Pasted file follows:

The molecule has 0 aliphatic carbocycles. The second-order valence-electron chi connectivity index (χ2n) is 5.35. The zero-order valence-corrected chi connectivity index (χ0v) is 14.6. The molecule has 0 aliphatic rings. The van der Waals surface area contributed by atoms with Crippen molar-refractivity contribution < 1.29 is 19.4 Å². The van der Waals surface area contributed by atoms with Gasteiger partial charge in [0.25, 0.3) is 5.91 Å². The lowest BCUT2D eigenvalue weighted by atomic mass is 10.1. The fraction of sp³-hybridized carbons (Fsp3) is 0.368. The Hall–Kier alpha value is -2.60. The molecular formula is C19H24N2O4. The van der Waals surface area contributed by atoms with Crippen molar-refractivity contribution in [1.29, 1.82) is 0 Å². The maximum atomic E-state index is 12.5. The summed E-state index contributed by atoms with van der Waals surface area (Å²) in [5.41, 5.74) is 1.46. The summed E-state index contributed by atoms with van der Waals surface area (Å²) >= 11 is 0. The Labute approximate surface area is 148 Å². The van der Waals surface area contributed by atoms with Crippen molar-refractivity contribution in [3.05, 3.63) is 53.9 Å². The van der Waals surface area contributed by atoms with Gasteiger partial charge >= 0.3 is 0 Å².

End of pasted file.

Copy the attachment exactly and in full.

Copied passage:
The molecule has 0 aliphatic carbocycles. The second-order valence-electron chi connectivity index (χ2n) is 5.35. The zero-order valence-corrected chi connectivity index (χ0v) is 14.6. The molecule has 0 aliphatic rings. The van der Waals surface area contributed by atoms with Crippen molar-refractivity contribution < 1.29 is 19.4 Å². The van der Waals surface area contributed by atoms with Gasteiger partial charge in [0.25, 0.3) is 5.91 Å². The lowest BCUT2D eigenvalue weighted by atomic mass is 10.1. The fraction of sp³-hybridized carbons (Fsp3) is 0.368. The Hall–Kier alpha value is -2.60. The molecular formula is C19H24N2O4. The van der Waals surface area contributed by atoms with Crippen molar-refractivity contribution in [1.29, 1.82) is 0 Å². The maximum atomic E-state index is 12.5. The summed E-state index contributed by atoms with van der Waals surface area (Å²) in [5.41, 5.74) is 1.46. The summed E-state index contributed by atoms with van der Waals surface area (Å²) >= 11 is 0. The Labute approximate surface area is 148 Å². The van der Waals surface area contributed by atoms with Crippen molar-refractivity contribution in [3.05, 3.63) is 53.9 Å². The van der Waals surface area contributed by atoms with Gasteiger partial charge >= 0.3 is 0 Å².